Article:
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Recovering from Meth Addiction is Possible

The number of people who are recovering from meth addiction in the US is astounding.  Meth addiction claims over 25,000 lives each year. In 1971, the Comprehensive Drug Abuse Prevention and Control Act was passed by Congress which classified it as a Schedule II drug because it has both a high potential for addiction and a valuable medical use. Schedule II is the most restricted prescription drug category. Similar drugs include cocaine, morphine, opium, amphetamine, methadone, and phenobarbital. While meth can be prescribed by a doctor, the prescriptions are not refillable and are in doses much lower than those that are abused. Most addicts get their supply from domestic and foreign labs, many of which are of course illegal and dangerous for its workers, occupants, neighbors, and the local environment.

Facts About the Drug Meth

It can be injected, smoked, swallowed, or snorted. Depending on the dosage, effects can last more than eight hours.
It has been proven to help women lose weight and fight depression. Like amphetamine, it increases energy and decreases appetite.
The drug can cause hallucinations, extreme and violent mood swings, paranoia, aggression, psychosis, hypertension, loss of appetite, and sleep deprivation.
The drug can be easily produced in any home.
Pharmaceutical methamphetamine, Desoxyn, is occasionally prescribed to treat severe cases of ADHD, obesity, fatigue, depression, and narcolepsy. People without health insurance sometimes resort to obtaining the drug through illegal means.
About 11 million Americans have used methamphetamine at least once, but that is far lower than most other controlled substances.
Addiction is not instant and treatment is possible.

Its most addicting effects are caused by the release of high levels of dopamine, which is a major trigger of emotions/feelings of pleasure, motivation, and reward. Abusers also experience a delusional sense of superiority. What has been coined “tweaking” occurs when the drug is no longer providing a rush or a high. The abuser will then start to lose identity and enter a psychotic state. The abuser is now dangerous to himself and everyone around him or her.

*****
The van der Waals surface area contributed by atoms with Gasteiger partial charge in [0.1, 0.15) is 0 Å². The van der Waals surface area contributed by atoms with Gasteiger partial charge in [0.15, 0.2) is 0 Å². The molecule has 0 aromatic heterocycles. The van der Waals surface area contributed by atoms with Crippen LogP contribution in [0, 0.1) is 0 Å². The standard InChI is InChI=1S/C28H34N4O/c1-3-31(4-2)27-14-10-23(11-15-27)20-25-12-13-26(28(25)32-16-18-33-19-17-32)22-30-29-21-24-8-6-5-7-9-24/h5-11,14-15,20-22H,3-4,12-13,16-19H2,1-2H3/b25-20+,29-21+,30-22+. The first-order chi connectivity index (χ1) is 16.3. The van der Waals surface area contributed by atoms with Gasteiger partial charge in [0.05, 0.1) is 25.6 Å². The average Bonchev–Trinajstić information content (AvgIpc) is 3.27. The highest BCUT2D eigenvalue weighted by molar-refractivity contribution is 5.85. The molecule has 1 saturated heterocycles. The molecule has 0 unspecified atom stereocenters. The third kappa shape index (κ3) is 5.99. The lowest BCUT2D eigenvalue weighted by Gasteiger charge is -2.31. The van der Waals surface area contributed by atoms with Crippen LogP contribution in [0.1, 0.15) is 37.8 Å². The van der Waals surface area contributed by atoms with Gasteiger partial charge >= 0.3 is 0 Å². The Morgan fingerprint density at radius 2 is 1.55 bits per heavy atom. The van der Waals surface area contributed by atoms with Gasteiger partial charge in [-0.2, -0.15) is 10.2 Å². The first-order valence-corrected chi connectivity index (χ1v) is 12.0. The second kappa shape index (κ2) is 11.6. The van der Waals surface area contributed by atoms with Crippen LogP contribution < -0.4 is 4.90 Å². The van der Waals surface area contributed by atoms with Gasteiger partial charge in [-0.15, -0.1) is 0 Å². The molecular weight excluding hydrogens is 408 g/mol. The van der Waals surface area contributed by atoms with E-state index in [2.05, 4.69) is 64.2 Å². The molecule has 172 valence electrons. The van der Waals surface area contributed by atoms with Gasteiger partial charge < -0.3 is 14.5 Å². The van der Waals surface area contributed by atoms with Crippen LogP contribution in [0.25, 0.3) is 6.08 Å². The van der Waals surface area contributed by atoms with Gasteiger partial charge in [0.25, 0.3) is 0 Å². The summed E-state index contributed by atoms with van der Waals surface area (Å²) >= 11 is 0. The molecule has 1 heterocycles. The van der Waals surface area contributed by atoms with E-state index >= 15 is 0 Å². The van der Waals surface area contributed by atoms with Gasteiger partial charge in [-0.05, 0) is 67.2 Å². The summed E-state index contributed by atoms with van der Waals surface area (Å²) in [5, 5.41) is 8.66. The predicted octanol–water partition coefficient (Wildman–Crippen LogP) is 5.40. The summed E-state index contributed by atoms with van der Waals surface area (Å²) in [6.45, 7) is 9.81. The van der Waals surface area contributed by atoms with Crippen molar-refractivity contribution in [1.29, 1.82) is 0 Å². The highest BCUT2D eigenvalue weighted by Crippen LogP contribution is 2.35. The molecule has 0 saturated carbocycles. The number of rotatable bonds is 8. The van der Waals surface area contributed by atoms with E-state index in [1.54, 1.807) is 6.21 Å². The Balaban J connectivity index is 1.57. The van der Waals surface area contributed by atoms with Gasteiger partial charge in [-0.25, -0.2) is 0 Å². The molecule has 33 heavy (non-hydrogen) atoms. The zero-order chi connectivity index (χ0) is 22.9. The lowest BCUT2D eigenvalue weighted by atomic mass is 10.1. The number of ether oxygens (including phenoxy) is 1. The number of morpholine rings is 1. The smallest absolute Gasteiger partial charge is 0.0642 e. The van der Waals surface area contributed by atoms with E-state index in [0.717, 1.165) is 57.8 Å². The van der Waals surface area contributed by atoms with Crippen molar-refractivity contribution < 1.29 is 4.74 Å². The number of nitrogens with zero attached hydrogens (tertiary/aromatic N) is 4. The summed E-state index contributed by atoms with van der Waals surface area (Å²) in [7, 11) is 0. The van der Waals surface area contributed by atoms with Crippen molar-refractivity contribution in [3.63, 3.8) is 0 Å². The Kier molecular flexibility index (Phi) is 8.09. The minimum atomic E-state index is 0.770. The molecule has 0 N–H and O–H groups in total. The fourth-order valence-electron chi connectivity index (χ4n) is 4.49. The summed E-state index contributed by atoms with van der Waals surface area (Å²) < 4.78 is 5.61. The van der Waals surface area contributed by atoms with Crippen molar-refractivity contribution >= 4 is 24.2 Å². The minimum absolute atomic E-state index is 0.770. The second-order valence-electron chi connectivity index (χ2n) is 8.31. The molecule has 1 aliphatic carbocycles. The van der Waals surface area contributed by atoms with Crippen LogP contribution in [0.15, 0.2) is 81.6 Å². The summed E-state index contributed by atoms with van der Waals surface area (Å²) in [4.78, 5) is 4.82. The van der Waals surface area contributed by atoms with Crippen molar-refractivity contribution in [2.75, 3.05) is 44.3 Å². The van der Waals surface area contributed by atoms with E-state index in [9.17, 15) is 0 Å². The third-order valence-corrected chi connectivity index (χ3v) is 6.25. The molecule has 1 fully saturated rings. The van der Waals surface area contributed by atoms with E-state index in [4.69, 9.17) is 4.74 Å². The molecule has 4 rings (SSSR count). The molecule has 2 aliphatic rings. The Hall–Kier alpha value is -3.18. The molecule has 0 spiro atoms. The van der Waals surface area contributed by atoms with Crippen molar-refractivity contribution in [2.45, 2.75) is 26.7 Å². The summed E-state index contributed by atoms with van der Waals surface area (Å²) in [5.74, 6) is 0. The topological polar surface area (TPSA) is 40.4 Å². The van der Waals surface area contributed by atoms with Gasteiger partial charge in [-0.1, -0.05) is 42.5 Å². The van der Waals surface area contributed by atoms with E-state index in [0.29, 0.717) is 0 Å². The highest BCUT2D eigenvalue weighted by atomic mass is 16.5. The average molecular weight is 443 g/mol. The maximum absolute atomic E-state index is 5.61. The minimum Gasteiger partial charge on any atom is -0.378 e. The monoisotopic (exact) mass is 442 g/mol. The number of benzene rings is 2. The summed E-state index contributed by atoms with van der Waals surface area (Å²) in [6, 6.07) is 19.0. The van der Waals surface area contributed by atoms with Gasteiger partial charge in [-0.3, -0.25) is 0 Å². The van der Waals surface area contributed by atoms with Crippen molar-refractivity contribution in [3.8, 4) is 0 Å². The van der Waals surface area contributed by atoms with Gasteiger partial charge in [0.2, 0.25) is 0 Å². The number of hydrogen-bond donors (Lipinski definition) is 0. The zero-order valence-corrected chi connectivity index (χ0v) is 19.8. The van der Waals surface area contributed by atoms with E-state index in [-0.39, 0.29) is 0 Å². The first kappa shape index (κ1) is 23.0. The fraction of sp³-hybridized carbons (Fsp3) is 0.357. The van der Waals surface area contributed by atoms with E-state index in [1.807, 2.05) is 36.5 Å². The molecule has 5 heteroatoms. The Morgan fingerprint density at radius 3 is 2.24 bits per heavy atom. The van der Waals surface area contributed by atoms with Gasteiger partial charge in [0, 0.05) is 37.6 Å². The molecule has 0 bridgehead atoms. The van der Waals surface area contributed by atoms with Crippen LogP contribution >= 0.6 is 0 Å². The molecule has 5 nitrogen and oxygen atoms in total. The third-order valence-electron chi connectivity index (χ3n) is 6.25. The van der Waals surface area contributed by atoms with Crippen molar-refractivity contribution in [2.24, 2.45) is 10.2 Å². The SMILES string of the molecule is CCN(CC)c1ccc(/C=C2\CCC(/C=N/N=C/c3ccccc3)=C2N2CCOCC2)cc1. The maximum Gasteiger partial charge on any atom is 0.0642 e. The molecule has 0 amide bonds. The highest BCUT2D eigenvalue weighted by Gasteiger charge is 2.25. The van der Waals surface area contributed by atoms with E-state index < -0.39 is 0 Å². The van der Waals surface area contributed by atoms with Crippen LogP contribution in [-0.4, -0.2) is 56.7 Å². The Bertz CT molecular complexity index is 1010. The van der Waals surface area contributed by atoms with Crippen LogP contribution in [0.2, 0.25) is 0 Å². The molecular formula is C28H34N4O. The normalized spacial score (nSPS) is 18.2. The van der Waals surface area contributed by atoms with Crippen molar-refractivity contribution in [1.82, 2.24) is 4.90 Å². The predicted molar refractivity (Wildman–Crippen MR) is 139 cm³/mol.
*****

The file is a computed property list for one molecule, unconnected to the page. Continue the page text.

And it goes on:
Most Successful Treatment Method for Meth Addiction

The best way to help yourself or a loved one in their goal of recovering from meth addiction is to get professional treatment. The best form of therapy is cognitive therapy at an inpatient facility. These facilities provide the most comprehensive programs to defend against possible relapses, and they restore the person mentally, emotionally, and physically. Inpatient therapy has the highest success rate by far at 70%. Other methods range between only three and five percent. More benefits of inpatient therapy include:

  • The structure found at these facilities cannot be found anywhere else.
  • There will be around-the-clock support from experienced professionals.
  • You will have absolutely no access to any drugs or alcohol, which will take away any temptations.
  • You will have continuous support and counseling through your withdrawal phase. The withdrawal phase is the most dangerous and life threatening step of recovery.
  • There will be no negative influences, and you will have the opportunity to develop new, more productive and supportive relationships.
  • You will be given the needed tools to keep you on the right track even after you leave.

Meth addiction is painful for both the abuser and their loved ones. This drug claims thousands of lives each year. The best way to get help is to get admitted to an inpatient treatment facility to start the path to recovering from meth addiction.

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